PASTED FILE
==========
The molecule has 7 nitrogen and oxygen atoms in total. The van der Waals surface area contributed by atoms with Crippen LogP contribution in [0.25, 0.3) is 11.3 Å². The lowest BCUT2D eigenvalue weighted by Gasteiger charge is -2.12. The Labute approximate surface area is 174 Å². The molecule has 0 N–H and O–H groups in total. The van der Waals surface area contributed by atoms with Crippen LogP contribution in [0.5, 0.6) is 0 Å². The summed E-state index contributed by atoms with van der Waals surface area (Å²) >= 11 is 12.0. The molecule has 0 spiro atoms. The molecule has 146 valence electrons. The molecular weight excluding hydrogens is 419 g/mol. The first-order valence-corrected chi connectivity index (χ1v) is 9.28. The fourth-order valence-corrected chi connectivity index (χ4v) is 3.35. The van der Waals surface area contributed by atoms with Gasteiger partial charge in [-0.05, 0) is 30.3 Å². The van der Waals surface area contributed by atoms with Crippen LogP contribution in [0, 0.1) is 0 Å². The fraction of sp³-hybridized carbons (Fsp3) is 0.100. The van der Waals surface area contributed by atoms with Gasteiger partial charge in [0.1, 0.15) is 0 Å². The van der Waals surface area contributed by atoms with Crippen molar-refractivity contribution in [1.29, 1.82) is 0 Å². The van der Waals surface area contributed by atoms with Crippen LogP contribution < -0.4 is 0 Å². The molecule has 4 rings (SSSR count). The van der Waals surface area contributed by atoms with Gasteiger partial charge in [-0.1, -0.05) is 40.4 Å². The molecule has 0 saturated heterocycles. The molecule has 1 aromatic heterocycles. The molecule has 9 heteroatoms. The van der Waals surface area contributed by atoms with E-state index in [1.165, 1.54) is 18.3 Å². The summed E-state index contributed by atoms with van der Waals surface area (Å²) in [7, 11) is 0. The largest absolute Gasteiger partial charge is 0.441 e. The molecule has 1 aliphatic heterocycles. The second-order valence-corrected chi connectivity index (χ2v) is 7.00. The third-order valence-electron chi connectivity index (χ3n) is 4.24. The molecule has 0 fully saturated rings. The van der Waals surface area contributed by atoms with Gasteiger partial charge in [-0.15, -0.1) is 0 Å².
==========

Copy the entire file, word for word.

The molecule has 7 nitrogen and oxygen atoms in total. The van der Waals surface area contributed by atoms with Crippen LogP contribution in [0.25, 0.3) is 11.3 Å². The lowest BCUT2D eigenvalue weighted by Gasteiger charge is -2.12. The Labute approximate surface area is 174 Å². The molecule has 0 N–H and O–H groups in total. The van der Waals surface area contributed by atoms with Crippen LogP contribution in [0.5, 0.6) is 0 Å². The summed E-state index contributed by atoms with van der Waals surface area (Å²) >= 11 is 12.0. The molecule has 0 spiro atoms. The molecule has 146 valence electrons. The molecular weight excluding hydrogens is 419 g/mol. The first-order valence-corrected chi connectivity index (χ1v) is 9.28. The fourth-order valence-corrected chi connectivity index (χ4v) is 3.35. The van der Waals surface area contributed by atoms with Gasteiger partial charge in [-0.05, 0) is 30.3 Å². The van der Waals surface area contributed by atoms with Crippen LogP contribution in [0, 0.1) is 0 Å². The fraction of sp³-hybridized carbons (Fsp3) is 0.100. The van der Waals surface area contributed by atoms with Gasteiger partial charge in [0.1, 0.15) is 0 Å². The van der Waals surface area contributed by atoms with Crippen molar-refractivity contribution in [1.29, 1.82) is 0 Å². The van der Waals surface area contributed by atoms with Crippen LogP contribution < -0.4 is 0 Å². The molecule has 4 rings (SSSR count). The van der Waals surface area contributed by atoms with Gasteiger partial charge in [-0.1, -0.05) is 40.4 Å². The molecule has 0 saturated heterocycles. The molecule has 1 aromatic heterocycles. The molecule has 9 heteroatoms. The van der Waals surface area contributed by atoms with E-state index in [1.165, 1.54) is 18.3 Å². The summed E-state index contributed by atoms with van der Waals surface area (Å²) in [7, 11) is 0. The largest absolute Gasteiger partial charge is 0.441 e. The molecule has 1 aliphatic heterocycles. The second-order valence-corrected chi connectivity index (χ2v) is 7.00. The third-order valence-electron chi connectivity index (χ3n) is 4.24. The molecule has 0 fully saturated rings. The van der Waals surface area contributed by atoms with Gasteiger partial charge in [-0.15, -0.1) is 0 Å².